September 1, 2011

What Happened in August? Why 2008 Redux Did Not Happen

Baron Funds manager says high-frequency trading magnified last month's panic; calls stocks a bargain

(Photo: AP) (Photo: AP)

Ron Baron, a big name in the small-cap world, has a definitive answer for all those investors frightened by the stock-market gyrations of August: “Summer ’11 is not Fall ’08.”

In his latest quarterly letter to clients, the Baron Funds chief investment officer tries to make some sense of the precipitous market declines that occurred last month amid the protracted debt-ceiling debate, the S&P downgrade of U.S. credit and the banking and political crisis swirling over too-big-to-bail Italy and Spain.

Baron reminds investors how much worse things were in 2008. After the fall of Lehman, he writes, “We were startled to hear that significant declines in sales were taking place magnitudes larger than any we had ever heard about.” Businesses responded by cutting expenditures, firing workers and reducing pay while frozen capital markets prevented businesses from borrowing to sustain their operations.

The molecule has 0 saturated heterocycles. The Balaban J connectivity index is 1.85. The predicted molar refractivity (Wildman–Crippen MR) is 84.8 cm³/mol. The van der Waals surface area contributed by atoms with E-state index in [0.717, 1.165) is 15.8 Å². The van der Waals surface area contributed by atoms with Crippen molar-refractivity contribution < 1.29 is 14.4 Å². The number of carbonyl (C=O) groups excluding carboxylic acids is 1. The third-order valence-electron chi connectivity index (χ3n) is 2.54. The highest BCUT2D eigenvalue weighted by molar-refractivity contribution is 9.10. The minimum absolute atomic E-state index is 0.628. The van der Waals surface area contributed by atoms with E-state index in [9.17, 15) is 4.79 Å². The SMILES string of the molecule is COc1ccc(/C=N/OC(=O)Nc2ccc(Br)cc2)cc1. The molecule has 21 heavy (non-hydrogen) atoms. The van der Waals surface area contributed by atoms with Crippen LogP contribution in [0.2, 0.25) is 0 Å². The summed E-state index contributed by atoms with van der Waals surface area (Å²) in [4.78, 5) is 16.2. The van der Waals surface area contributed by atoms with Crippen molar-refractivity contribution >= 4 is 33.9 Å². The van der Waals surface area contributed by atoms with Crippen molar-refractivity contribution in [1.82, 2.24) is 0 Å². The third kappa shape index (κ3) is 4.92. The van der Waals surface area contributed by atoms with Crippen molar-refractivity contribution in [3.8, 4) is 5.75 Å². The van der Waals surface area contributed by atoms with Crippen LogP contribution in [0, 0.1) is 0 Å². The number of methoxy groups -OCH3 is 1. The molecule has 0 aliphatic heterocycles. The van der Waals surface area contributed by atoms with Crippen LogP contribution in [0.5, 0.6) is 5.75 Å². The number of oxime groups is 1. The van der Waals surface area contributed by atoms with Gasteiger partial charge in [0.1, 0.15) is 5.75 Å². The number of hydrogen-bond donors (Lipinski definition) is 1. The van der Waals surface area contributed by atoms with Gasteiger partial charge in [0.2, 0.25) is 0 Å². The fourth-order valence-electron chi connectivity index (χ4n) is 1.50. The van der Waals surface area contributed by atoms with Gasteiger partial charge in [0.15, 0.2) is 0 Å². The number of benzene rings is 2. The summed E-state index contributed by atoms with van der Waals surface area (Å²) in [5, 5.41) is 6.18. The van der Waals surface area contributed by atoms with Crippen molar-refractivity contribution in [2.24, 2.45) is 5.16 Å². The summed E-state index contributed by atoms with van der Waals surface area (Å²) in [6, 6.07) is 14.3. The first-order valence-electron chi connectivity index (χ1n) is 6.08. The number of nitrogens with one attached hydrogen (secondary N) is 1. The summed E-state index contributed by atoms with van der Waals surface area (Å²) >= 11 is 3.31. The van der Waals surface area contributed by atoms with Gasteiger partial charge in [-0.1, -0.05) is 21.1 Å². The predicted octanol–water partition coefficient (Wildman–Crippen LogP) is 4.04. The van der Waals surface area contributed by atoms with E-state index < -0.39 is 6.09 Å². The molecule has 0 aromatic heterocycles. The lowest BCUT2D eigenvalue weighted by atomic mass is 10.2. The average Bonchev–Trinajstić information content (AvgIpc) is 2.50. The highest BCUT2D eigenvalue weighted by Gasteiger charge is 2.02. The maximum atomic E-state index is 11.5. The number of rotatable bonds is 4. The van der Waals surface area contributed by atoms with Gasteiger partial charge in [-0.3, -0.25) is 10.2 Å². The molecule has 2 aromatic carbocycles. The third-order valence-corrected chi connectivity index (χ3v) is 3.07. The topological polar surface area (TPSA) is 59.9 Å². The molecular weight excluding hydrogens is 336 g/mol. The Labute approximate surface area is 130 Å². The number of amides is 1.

In contrast, today’s U.S. banks have been successfully recapitalized (and Baron argues Europe has no choice but to recapitalize its banks); capital is available and cheap; growth businesses such as in Silicon Valley are hiring again; and corporate profits are beating consensus estimates.

Best of all, Baron argues that stocks are a bargain: "The S&P 500 Index has increased a total of only 6.4% over the entire past twelve years! Earnings during that period have more than doubled! This means valuations are about half what they were twelve years ago. Stocks now also yield more than ten year Treasury bonds. This has been a rare event during the past fifty years."

So how did fears of a dysfunctional government in Washington and European debt contagion obscure the comparative strengths we enjoy today versus 2008? Baron blames high-frequency computer trading. Representing more than 70% of daily exchange volume, computer trading “allows investors to "panic" and buy and sell at inopportune times.

The Dow fell 4.4% in August, saved from a far more severe drop by the 7.4% end-of-the-month rally; 400-plus point moves on four consecutive days kept investors on edge early in the month.

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